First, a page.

A Facebook spokesman told The Daily Beast Thursday that the company had not yet shared the promised ads with congressional leadership, and that the information would be coming "as soon as we're able in the coming weeks."
Rep. Adam Schiff (D-CA), the ranking member of the House Intelligence Committee, told The Daily Beast last week that members of the public should be informed about whether they were targeted by Russians.
“We have been working with the social media companies to gain insights into what the Russians did and are doing,” Schiff said. “And I think it’s going to be important for them to come meet with our committee either in open or closed session.”
He went on to say that Congress has “an obligation” to disclose a “full report” to the nation when the investigation ends.
Sen. Mark Warner (D-VA), the vice chairman of the Senate Intelligence Committee, also called on Facebook last week to release the posts that were backed with a $100,000 ad buy.
“Senator Warner believes the American public has a right to know how Russian ads and other content were used on Facebook to influence the election,” a Warner spokesman told The Daily Beast last week. His office didn’t immediately respond to a request for comment on Thursday about a public release plan for the documents Facebook now says that it will in fact hand over.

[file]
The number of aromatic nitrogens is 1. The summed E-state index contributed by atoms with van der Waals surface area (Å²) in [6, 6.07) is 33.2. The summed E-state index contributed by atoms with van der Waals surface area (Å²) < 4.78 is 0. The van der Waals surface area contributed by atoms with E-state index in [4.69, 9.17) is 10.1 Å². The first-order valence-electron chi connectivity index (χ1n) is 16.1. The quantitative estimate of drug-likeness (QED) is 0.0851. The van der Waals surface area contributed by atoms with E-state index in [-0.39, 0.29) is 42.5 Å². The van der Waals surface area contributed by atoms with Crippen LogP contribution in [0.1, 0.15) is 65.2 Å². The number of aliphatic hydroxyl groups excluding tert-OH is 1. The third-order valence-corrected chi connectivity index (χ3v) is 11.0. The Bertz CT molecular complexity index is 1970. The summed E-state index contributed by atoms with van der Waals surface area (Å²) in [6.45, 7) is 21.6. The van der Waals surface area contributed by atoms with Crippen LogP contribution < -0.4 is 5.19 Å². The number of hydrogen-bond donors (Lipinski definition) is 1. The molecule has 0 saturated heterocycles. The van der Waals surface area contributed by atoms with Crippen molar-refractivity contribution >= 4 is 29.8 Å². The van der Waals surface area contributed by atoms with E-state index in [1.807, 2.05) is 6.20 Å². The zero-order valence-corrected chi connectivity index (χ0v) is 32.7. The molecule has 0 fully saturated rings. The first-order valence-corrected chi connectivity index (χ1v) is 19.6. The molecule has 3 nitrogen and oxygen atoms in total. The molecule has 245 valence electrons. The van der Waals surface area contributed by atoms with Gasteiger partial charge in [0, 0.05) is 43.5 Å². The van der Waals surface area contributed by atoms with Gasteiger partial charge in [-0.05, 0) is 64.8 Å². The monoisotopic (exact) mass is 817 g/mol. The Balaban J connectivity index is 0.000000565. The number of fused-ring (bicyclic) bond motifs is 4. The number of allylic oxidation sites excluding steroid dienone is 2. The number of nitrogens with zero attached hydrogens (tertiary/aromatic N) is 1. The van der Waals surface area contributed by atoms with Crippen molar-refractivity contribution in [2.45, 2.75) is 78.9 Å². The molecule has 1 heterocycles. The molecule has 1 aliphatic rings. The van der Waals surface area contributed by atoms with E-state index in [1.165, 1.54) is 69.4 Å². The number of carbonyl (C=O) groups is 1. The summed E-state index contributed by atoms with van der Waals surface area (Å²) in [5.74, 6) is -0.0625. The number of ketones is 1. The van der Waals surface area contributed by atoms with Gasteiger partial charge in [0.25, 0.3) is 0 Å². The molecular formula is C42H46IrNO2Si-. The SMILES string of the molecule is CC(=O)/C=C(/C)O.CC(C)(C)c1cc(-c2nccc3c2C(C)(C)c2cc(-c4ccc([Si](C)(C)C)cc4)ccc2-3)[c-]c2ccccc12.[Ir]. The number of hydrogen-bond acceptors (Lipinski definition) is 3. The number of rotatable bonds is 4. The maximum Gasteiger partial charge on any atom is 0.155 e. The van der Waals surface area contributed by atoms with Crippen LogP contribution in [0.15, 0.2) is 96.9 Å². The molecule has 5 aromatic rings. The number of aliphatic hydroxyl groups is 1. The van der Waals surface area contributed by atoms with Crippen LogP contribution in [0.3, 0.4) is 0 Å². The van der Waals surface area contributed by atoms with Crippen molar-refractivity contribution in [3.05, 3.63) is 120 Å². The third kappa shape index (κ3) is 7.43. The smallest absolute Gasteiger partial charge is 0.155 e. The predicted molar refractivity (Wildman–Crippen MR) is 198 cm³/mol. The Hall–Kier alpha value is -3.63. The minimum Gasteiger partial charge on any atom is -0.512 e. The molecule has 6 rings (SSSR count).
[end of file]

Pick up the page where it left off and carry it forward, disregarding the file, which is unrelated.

Facebook has not actively released details of any of the posts or events to the public, nor has it said how many Kremlin-backed Facebook groups they’ve identified. (A few Kremlin-backed posts and groups covertly posting political content during last year’s election were first identified this year by outlets including The Daily Beast, then later acknowledged by Facebook after those press reports.) The propaganda groups identified so far purchased ads using rubles under the name of a known St. Petersburg troll farm.
Facebook said on Thursday it is conducting an internal investigation to determine if more covert Russian propaganda campaigns affected the 2016 election, or are still purchasing ads or pushing content today.
The posts, events and ads from the Kremlin-backed groups Secured Borders and Being Patriotic remained live on Facebook until last month, when the company identified and deleted the posts and groups associated with them. Archived caches of some of the posts remain at least temporarily available on Google and other web caching and archiving services.
Facebook’s new policy would require political posts—like the ones that the company now says it will hand over to congressional investigators—to identify the groups or individuals who have purchased the ad space in the future.
“Not only will you have to disclose which page paid for an ad, but we will also make it so you can visit an advertiser's page and see the ads they're currently running to any audience on Facebook,” Zuckerberg said in a nine-point address in a Facebook Live video Thursday. “We will roll this out over the coming months, and we will work with others to create a new standard for transparency in online political ads.”